Palisades Mall Appeals Court

Arguments Over Palisades Mall Expansion Heard In Appeals Court

Real Estate

Judges Faced With Arguments Over Authority On Land-Use Decisions

By Tina Traster

EklecCo NewCo, the Delaware-based LLC that owns the Palisades Center, and the Town of Clarkstown argued before a panel of judges on Monday at the United States Court of Appeals for the Second Circuit over the mall’s desire to expand.

Arguing for the Palisades Center, Craig Leslie of Phillips Lytle LLP, said “the Supreme Court drew a line as to what governments may or may not do with respect to land-use approvals.” He went on to say towns such as Clarkstown cannot use a discretionary land-use approval or the granting of a discretionary benefit to demand an applicant surrender constitutionally-protected rights or interests that lack proportionality to the impacts of the appeal being sought.”

The appellant is arguing Clarkstown doesn’t have unfettered protection to demand what it wants while the town maintains the lower courts correctly dismissed previous challenges. The Palisades Center in June lost its federal claims in district court where it argued that the restrictive covenant forbidding expansion of the mall without a public referendum violated the center’s 1st and 14th amendment rights.

In response to EklecCo’s opening argument, Chief Judge Robert A. Katzmann said, “Tell me Mr. Leslie, can this be the first time ever that any court has said when a municipality is selling its own property that they can’t put conditions on it?”

“It’s a unique case,” said Leslie, who, on behalf of the Palisades Center, is fighting a town-imposed restriction limiting its right to build out and lease an existing but unused 240,000 square-foot section of the mall’s fourth floor. The 1.85 million square-foot mall needs town and voter approval in order to expand.

“They created a process that required us to come back to them after a two-year moratorium if we wanted to do anything else with the property as opposed to amending the zoning code to say this is the limit on what you can do,” Leslie argued.

Originally the Restrictive Covenant stated EklecCo could obtain its release if EklecCo waited 24 months and Palisades Center was operating at 90% occupancy. The mall owner says it satisfied the initial conditions specified in the Restrictive Covenant and attempted to seek release. But the town converted the condition into a permanent bar on expansion.

EklecCo is arguing the covenant created an entirely new, ad hoc land-use approval process and that it is using that process to block expansion. But another appellate judge on the panel asked whether the town could have outright denied the mall’s request for expansion. In response, the appellant’s attorney argued the planning board could have but not the town, citing that the Town of Clarkstown did not have jurisdiction.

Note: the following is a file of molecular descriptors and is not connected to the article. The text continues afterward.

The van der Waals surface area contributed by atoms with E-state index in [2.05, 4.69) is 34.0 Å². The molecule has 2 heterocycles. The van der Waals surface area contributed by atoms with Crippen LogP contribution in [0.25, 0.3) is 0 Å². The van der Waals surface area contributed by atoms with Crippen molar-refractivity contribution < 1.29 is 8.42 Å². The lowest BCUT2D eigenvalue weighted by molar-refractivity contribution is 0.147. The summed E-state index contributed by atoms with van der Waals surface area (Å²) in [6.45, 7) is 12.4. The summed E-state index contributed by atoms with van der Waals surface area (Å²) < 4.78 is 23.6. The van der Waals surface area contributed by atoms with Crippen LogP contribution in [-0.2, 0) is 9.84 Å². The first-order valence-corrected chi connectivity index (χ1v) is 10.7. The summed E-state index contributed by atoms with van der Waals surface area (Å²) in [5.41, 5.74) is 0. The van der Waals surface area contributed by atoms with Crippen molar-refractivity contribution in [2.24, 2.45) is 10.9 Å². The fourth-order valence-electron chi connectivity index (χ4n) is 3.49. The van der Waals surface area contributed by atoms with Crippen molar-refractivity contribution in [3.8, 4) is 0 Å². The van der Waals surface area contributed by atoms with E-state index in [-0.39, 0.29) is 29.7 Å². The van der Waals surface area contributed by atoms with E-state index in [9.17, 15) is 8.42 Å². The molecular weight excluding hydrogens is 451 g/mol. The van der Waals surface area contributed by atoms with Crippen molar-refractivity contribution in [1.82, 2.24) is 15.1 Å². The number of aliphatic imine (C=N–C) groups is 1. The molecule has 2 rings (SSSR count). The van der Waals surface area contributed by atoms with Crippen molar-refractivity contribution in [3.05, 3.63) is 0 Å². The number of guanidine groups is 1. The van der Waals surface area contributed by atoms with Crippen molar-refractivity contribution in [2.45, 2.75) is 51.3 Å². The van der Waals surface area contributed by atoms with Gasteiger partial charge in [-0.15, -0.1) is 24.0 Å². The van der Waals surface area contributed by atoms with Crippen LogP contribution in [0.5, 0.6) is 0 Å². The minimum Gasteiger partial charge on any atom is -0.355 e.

“The town usurped jurisdiction of the planning board,” Leslie said.

The judge countered, saying “if the planning board could have denied the application outright, and the town governs the town as a whole, why doesn’t the town board have the right to place conditions?”

Leslie said the New York State Constitution imbues planning boards with the power to decide such issues. “It creates a panel to avoid the type of abuse you see here,” said Leslie. “The planning board has a public process, hearing requirements, criteria it has to follow.”

But John Flannery of Wilson Eiser, who is defending Clarkstown, said the authority to convey real property lies exclusively with the town.

Flannery also said the mall is in court “challenging an agreement it made 20 years ago to buy town roads.” He said the mall could not build the 1.8 million square foot mall, or potentially a 3 million square foot mall, without acquiring the town roads. “So what did they do? They entered into a purchase agreement. The town reached a conclusion on a purchase price and certain conditions placed upon the property. Those conditions were a restrictive covenant restricting further expansion unless and until the restrictive covenant was lifted by the town board and was subject to a permissive referendum.”

Further, the attorney said the appellant is arguing their constitutional rights are being violated but back when the agreement was struck two decades ago, and citizens tried to stop the construction of the mall at the Supreme Court and the appellate court, the mall argued “no controversy exists regarding a provision of a no-expansion provision.”

In 2002, Clarkstown voters overwhelmingly said no to the mall’s expansion after the town held a referendum to release the mall from the Restrictive Covenant. More recently, public officials have been urging Supervisor George Hoehmann to hold another referendum but there has been no indication that a vote will be held any time soon. Both County Executive Ed Day, and Clarkstown’s Economic Development Committee have been calling for a resolution on the impasse.

EklecCo in the appeals case alleges between 2014 and 2016 the town sought to force the mall developer to “pay millions of dollars and make other material concessions” as a condition to release the Restrictive Covenant. To date, the town has maintained that voters, not the Town Board, must decide whether or not to release the center from the covenant.